School and early childhood education are both equally important, fostering brain development and a foundation for life-long learning.  This Opinion piece in The New York Times argues that our country’s education systems should give them equal weight. Several cities around the US have helped parents of elementary school students with the lack of childcare when their school districts went remote by placing children in open-air, supervised environments. Yet, many childcare providers never shut down and were forced to figure out how to keep their doors open while keeping everyone safe. “The dichotomy we’ve set up between the two doesn’t serve anyone now, but it didn’t work under normal circumstances, either. Separating child care from the larger K-12 educational system forces many of us to live with an expensive, patchwork, private system for children up to age 5,” the columnist Bryce Covert says. Private child care should be considered as essential as public school. Several of ACS’ clients – PRE4CLE, Idaho AEYC, and the Louisiana Policy Institute for Children – work tirelessly to ensure all families have access to affordable, high-quality preschool so that children enter Kindergarten ready to learn.

Congrats! Cleveland Schools Graduate Rate Increases Nearly 30%

Congrats! Cleveland Schools Graduate Rate Increases Nearly 30%

The number of students graduating from Cleveland Metropolitan School District has increased 27.9% since the 2010-2011 school year when the Cleveland Plan for Transforming Schools was launched. That means CMSD’s 4-year graduation rate has reached 80.1% — among the fastest growing in the state. School District CEO Eric Gordon has called the graduation rate the truest measure of a school district’s performance and how well it is preparing students for college and career. Read more about this remarkable achievement.

ACS Wins Again!

ACS Wins Again!

Advocacy & Communication Solutions, LLC takes Bronze in coveted Stevie® Awards International Business Award for Company of the Year

Advocacy & Communication Solutions, LLC (ACS) was selected out of more than 3,800 nominations to receive bronze for Company of the Year.

ACS, an Ohio-based minority and women-owned firm that has been in business more than 15 years, received the award for its work in helping non-profit organizations, government agencies, philanthropic organizations and for-profit companies advocate for policy change and communicate effectively with audiences who have the power to effect change. ACS previously won the Bronze Company of the Year Stevie® Women in Business Award in 2018.

One judge commented, “Being able to provide end-to-end consulting, from policy to communication to implementation, ACS provides convenience of both doing business as well as competitive costs to its customers (by reducing overheads required to get various consultants on the same page about the client’s journey – something that is not necessary with a single consultant). The company’s recent growth is also remarkable. ACS has indeed found its niche! The company is poised for great success in the future.”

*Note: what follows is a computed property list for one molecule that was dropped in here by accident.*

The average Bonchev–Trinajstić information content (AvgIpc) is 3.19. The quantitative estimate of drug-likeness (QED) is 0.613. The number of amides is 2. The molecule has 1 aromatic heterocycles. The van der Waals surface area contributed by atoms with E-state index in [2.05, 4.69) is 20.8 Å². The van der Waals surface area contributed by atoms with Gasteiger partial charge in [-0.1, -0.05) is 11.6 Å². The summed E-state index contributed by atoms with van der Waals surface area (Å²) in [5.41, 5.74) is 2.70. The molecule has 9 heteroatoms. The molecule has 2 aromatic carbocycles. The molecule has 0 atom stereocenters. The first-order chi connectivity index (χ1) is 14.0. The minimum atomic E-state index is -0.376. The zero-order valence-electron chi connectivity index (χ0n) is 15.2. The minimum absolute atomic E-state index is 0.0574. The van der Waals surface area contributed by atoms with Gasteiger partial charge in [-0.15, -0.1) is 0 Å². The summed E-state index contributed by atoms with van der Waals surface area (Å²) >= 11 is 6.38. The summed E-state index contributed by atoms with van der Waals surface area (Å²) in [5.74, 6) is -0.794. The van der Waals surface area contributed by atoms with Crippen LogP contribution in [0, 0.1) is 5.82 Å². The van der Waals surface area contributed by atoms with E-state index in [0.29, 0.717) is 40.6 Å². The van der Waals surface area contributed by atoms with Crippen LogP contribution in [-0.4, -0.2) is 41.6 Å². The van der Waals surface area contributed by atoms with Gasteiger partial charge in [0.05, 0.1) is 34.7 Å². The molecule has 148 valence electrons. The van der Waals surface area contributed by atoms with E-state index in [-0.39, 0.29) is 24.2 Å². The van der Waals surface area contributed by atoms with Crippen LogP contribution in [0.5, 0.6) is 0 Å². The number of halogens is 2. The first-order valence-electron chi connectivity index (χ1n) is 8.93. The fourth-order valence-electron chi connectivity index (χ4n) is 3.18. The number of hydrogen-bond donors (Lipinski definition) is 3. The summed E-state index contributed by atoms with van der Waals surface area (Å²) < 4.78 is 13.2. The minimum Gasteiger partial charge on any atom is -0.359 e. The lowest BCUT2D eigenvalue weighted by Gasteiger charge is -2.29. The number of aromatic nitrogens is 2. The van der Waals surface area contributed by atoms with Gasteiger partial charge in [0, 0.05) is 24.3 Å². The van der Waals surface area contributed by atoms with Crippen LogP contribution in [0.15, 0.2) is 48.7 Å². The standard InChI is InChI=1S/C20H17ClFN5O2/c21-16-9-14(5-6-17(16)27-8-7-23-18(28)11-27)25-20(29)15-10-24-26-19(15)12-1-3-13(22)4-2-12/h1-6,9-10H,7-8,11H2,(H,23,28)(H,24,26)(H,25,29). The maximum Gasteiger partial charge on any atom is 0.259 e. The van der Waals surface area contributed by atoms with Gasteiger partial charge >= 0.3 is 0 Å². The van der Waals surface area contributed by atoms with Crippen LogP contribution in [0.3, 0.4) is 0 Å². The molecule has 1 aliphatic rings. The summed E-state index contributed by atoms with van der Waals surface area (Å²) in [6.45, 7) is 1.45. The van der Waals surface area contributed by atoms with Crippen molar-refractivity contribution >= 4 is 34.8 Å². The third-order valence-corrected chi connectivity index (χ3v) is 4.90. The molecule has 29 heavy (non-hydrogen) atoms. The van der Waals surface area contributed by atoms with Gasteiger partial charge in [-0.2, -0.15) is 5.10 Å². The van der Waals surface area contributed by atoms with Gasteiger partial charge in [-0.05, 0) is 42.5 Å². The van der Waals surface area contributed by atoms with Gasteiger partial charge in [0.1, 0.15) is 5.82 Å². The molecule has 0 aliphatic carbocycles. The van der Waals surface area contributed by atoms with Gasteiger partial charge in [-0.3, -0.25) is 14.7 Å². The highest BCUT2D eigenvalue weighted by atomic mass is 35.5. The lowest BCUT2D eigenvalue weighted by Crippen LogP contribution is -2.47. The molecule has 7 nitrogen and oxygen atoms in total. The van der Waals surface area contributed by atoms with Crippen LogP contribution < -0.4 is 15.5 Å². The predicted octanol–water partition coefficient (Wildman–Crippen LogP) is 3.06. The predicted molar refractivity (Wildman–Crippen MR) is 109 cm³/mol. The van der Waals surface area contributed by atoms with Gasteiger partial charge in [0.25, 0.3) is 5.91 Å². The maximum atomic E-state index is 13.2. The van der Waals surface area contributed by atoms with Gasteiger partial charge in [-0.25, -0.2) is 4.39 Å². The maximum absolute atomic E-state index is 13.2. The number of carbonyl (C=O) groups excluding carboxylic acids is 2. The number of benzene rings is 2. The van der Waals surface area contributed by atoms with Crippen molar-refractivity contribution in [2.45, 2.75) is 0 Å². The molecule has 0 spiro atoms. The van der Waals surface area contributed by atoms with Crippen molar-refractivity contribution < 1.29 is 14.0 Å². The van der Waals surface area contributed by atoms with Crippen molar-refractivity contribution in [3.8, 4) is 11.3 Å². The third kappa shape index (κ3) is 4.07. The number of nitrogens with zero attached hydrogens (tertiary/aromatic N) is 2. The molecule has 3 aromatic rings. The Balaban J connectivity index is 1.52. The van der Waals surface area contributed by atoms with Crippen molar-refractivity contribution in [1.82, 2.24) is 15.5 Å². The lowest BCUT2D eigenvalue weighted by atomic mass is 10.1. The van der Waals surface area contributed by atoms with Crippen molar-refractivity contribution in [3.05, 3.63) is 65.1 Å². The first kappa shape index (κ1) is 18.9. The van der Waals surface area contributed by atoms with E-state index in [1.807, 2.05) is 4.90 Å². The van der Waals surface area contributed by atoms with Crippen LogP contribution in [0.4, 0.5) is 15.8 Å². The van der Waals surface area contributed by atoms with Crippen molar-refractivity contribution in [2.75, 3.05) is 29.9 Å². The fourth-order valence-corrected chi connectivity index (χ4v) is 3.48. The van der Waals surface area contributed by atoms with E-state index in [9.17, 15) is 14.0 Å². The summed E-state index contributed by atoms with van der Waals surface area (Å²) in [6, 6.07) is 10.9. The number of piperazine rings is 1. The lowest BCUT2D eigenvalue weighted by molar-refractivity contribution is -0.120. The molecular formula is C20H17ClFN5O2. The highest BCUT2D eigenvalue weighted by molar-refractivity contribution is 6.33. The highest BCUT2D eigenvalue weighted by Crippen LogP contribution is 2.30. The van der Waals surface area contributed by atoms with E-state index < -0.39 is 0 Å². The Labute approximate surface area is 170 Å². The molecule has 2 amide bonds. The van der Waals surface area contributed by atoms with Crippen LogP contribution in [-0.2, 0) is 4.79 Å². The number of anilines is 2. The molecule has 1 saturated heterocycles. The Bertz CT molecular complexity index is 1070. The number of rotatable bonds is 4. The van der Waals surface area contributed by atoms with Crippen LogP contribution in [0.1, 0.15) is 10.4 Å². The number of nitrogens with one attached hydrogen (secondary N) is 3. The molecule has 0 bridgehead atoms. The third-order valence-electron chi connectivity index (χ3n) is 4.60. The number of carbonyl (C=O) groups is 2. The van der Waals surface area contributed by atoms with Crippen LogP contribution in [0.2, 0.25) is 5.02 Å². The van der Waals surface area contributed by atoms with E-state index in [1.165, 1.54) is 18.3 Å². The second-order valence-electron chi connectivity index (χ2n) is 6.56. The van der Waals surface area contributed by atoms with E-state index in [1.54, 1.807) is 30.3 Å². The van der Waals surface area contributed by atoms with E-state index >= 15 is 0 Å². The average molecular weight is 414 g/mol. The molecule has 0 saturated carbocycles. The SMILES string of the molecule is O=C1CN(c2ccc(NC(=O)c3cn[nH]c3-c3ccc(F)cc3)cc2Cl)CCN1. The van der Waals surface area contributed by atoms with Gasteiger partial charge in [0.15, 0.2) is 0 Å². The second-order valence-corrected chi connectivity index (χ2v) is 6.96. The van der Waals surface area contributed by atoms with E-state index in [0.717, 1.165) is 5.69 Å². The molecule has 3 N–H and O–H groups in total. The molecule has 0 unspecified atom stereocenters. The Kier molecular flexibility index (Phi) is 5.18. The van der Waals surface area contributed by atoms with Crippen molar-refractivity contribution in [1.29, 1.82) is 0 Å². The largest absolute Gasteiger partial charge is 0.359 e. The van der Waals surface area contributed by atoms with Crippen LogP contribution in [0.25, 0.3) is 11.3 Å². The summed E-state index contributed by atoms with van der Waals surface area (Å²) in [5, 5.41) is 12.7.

The International Business Awards (IBA’s) are the world’s premier business awards program. All individuals and organizations worldwide – public and private, for-profit and non-profit, large and small – are eligible to submit nominations. The 2020 IBAs received entries from organizations in 63 nations and territories.

ACS is one of three US small businesses honored with the award; other winners are located in Australia, Italy and Canada. It is an honor for ACS to be acknowledged among such a large field of impressive companies from around the world. The winners were announced by the Stevie® Awards on Thursday, September 10th as part of the 17th annual International Business Awards®.

Cradle Cincinnati and Queens Village

Queens Village

In 2011, Hamilton County, Ohio (Cincinnati), had the second-highest infant mortality rate in the United States. Throughout the 2000s, about 125 infants died per year; 71, on average, were Black. Black mothers said they didn’t feel seen, valued or heard, which they thought contributed to their infants’ outlying mortality rates. In response, Cradle Cincinnati was born. It found the greatest risk factors with extreme preterm births — which are a big contributor to the infant mortality rate — were unexpected pregnancies, stress during pregnancy and implicit bias in prenatal care. In 2018, Cradle Cincinnati launched a $25-million plan to combat infant mortality and learn how racism can lead to extreme preterm birth and infant deaths. One outcome is “sacred spaces” — meetings and events for Black women to be seen, heard and valued that came to be known as Queens Village. Hamilton County saw 14 fewer Black infant deaths in 2019—a 24% decrease in Black infant mortality compared to the previous 5 years. This new milestone comes as a community of partners are focused squarely on improving the longstanding racial disparity in birth outcomes caused by the historical injustices the Black community has faced. ACS partners with Cradle Cincinnati and other infant mortality prevention collaboratives throughout the state through its work with First Year Cleveland. Learn more in this recent news article.